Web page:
Almost all my recent posts have been about cycling, Scandanivia and cycling. Let’s throw in something else for a change. In this ‘old post‘ I’m talking about the first job I picked up in Australia. It was two and a half years ago…
…And after my first weeks in Australia (going out, being a tourist and, most importantly, buying a car) it was getting quite clear I was going to need a job.
I found my first job in Australia on Gumtree – you can read all about it in this guest post I wrote a while ago – and it turned out to be an amazing experience. Fruit picking is kind of like the ultimate backpacking job. In mid-November 2010 I ended up in Shepparton, Victoria, in the middle of the so-called ‘Fruit Bowl’ of Australia. I would spend more than a month there, picking cherries, planting tomatoes and pruning trees. It was fantastic!
Everyone was there for the same two reasons, working and saving money, which immediately created a connection and making friends had never been so easy.
The first couple of days we stayed in a (working) hostel, but we soon moved. There was this Australian guy who had some spots in his front yard where we could pitch a tent.
In the end that saved us a lot of money. One week in a tent cost as much as one night in a dorm. And staying in your own tent instead of a dorm for a month definitely has its advantages.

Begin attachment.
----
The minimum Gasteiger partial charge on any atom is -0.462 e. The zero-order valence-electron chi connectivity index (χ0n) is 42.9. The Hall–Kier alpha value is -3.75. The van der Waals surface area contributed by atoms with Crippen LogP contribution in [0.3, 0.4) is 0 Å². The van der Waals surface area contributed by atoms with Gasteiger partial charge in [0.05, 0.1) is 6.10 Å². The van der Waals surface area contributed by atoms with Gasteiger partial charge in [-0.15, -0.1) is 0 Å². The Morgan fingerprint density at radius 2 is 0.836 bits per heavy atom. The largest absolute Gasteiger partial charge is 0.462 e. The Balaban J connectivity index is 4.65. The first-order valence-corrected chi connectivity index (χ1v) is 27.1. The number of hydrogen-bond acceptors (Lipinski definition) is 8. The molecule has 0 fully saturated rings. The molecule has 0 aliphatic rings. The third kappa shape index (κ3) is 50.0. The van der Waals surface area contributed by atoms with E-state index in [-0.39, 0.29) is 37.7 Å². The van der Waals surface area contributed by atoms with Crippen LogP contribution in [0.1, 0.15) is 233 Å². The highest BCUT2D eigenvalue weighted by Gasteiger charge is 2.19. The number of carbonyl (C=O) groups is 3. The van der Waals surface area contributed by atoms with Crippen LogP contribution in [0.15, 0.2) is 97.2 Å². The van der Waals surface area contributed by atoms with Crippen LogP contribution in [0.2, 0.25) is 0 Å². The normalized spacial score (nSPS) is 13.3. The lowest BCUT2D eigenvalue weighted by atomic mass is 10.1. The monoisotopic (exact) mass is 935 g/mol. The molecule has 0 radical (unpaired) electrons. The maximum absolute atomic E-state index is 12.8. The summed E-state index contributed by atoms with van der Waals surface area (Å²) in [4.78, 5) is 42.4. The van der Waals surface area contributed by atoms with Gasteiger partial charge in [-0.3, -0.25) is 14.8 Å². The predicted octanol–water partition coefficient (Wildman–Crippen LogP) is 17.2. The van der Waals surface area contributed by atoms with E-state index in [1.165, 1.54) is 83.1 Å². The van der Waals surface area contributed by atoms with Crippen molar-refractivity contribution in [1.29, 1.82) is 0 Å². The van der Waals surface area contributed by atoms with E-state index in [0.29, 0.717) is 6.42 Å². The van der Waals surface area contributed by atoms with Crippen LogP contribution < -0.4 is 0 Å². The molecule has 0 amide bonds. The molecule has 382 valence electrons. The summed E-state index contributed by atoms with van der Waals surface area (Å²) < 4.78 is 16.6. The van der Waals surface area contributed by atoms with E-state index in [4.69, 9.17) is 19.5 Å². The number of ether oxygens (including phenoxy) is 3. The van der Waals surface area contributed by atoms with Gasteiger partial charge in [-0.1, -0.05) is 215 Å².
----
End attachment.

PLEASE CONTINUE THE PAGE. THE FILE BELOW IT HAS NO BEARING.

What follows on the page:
A typical day would be like this: get up before sunrise (6am), drive to work, start working at first light, finish work at around 2pm (too hot!), go home, eat and drink some beers and/or goon and go to bed.
What I liked about picking cherries was that you got paid per bin. Therefore, the harder you worked, the more money you made. A great motivation. Also, after a few weeks you’ll have gotten a lot better at it. It takes a while to really get the hang of it, but at the end I was making twice as much money as I did in the first couple of days.
As mentioned before I also tried planting tomatoes, but I found that kind of work incredibly boring. I pruned fruit trees for a couple of days as well. That was great and well paid.
The thing was: if you wanted to work, you could actually make a decent amount of money there. It was really hard to spend money too, even if you tried to; there wasn’t a lot to do around there. If you add up those two facts, you know that you’ve got yourself a great way to get back on track financially.
Although it wasn’t always easy to get up in the morning, it was all totally worth it. I made some great friends, some of which I still keep in touch with today. And in the end I saved up enough money to go back to Sydney and spend the winter (or is summer?) holidays there.